Drinks, Spring
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Frosé All Day

There has been a very strong obsession with rosé wine lately. The phrase “Rosé All Day” has become a mantra of many millenials who enjoy sipping on this tasty pink beverage. This phrase has been emblazoned across shirts, phone cases, and even swimsuits (lol) and everyone is just drinking it up! While it’s a little obnoxious, and basic AF, there truly is a lot to celebrate with this delicious type of wine.

Rosé is produced in three ways. The first and most common way to make rosé is through maceration. In this process, red grapes are placed into the white wine and are left so sit and macerate for a period of time. The red colour from the grapes bleed out into the wine, producing a pink colour. It’s basically like letting a teabag steep in a cup of water. The longer the red grapes sit in the wine, the darker the colour gets.

The second way to make rosé is to blend the wine. In this process, red wine is simply added to a white wine, thereby producing rosé. If you ask a French person, this is not rosé at all- it would be a complete insult to winemakers all over France. In North America, we can somehow get away with it (ugh…we are such barbarians). Again, the amount of red wine that is added to the white wine can vary the colour and flavour significantly.

Finally, the third way to make rosé is through a process called Saginée whereby grapes are stacked in a tank and the grapes are crushed by their own weight. The juice does not remain in contact with the grapes too long, which produces lighter pink rosés. Some of the best rosé in the world is made using this method.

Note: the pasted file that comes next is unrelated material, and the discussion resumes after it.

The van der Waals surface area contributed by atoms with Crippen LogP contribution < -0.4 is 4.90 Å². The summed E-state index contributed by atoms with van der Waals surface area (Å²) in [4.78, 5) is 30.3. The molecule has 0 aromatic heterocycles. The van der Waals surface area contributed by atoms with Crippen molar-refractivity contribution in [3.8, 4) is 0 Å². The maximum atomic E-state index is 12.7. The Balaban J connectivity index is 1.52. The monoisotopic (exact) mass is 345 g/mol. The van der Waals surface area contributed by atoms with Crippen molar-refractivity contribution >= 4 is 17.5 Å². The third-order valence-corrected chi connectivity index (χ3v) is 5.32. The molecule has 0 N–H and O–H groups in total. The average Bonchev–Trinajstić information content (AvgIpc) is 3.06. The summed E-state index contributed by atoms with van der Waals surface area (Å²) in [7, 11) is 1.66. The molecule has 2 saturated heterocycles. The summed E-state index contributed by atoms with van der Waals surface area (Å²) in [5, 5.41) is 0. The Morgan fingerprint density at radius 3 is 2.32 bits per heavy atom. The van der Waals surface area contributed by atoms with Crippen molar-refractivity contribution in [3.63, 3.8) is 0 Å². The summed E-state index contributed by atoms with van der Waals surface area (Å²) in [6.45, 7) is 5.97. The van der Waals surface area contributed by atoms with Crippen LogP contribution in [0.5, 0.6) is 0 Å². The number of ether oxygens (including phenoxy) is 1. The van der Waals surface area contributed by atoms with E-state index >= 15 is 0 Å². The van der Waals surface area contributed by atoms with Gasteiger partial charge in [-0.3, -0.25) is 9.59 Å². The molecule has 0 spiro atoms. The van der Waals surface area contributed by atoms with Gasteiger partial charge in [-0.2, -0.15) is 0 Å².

Regardless of whatever method rosé is made, you want to make sure to consume it within 1-2 years from bottling. Unlike a red wine, rosé does not get better with age.

Various wineries in British Columbia produce rosé- some of which have even won prestigious wine awards. Regardless, my favourite rosé is from Diabolica (Okanagan Valley, BC). Not only is the wine local and the name totally awesome… the rosé is “devilishly delicious” as well. This rosé is on the dry side and not too sweet, but you get delicious tastes of strawberry and berries as you drink it- just the way I like it. And this is the rosé that I used in my recipe for Frosé.

Frosé is definitely a new bougie millenial drink- but my gosh is it ever good on a hot sunny day. It’s basically a wine slushie. Hey, I will figure out any way to drink 😛 Simply add water and lemon juice to the rosé, freeze in a large baking dish, and stir every hour or so, and you’ve got a cool and refreshing new way to drink your favourite wine. This is the perfect drink to sip on (or eat with a spoon) on a patio on a nice hot sunny day with your friends, or to have for a summer bridal shower or bachelorette. Just be careful, this does go down pretty fast 😉

Comment down below your favourite rosé…I’m always on the look out for new ones! 🙂

For the full recipe, click here!

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